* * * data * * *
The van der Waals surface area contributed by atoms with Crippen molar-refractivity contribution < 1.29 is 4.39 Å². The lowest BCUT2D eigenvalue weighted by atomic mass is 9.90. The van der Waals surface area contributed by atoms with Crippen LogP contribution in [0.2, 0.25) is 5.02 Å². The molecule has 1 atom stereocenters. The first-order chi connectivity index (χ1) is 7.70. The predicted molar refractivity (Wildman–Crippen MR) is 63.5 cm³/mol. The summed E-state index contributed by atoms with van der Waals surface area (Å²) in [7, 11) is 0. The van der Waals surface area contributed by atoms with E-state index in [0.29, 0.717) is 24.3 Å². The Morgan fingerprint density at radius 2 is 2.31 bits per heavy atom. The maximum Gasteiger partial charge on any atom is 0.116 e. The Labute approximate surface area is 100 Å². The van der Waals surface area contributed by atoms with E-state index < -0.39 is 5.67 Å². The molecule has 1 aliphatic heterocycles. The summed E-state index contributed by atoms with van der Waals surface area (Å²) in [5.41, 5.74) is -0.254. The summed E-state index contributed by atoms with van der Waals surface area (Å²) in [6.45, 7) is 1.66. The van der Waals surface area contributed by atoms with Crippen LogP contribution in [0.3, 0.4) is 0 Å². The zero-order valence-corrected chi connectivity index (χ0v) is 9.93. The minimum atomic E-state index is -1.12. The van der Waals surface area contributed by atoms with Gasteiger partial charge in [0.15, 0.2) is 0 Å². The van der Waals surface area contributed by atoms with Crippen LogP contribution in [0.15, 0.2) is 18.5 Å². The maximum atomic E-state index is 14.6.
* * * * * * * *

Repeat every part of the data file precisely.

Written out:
The van der Waals surface area contributed by atoms with Crippen molar-refractivity contribution < 1.29 is 4.39 Å². The lowest BCUT2D eigenvalue weighted by atomic mass is 9.90. The van der Waals surface area contributed by atoms with Crippen LogP contribution in [0.2, 0.25) is 5.02 Å². The molecule has 1 atom stereocenters. The first-order chi connectivity index (χ1) is 7.70. The predicted molar refractivity (Wildman–Crippen MR) is 63.5 cm³/mol. The summed E-state index contributed by atoms with van der Waals surface area (Å²) in [7, 11) is 0. The van der Waals surface area contributed by atoms with E-state index in [0.29, 0.717) is 24.3 Å². The Morgan fingerprint density at radius 2 is 2.31 bits per heavy atom. The maximum Gasteiger partial charge on any atom is 0.116 e. The Labute approximate surface area is 100 Å². The van der Waals surface area contributed by atoms with E-state index < -0.39 is 5.67 Å². The molecule has 1 aliphatic heterocycles. The summed E-state index contributed by atoms with van der Waals surface area (Å²) in [5.41, 5.74) is -0.254. The summed E-state index contributed by atoms with van der Waals surface area (Å²) in [6.45, 7) is 1.66. The van der Waals surface area contributed by atoms with Crippen LogP contribution in [0.3, 0.4) is 0 Å². The zero-order valence-corrected chi connectivity index (χ0v) is 9.93. The minimum atomic E-state index is -1.12. The van der Waals surface area contributed by atoms with Gasteiger partial charge in [0.15, 0.2) is 0 Å². The van der Waals surface area contributed by atoms with Crippen LogP contribution in [0.15, 0.2) is 18.5 Å². The maximum atomic E-state index is 14.6.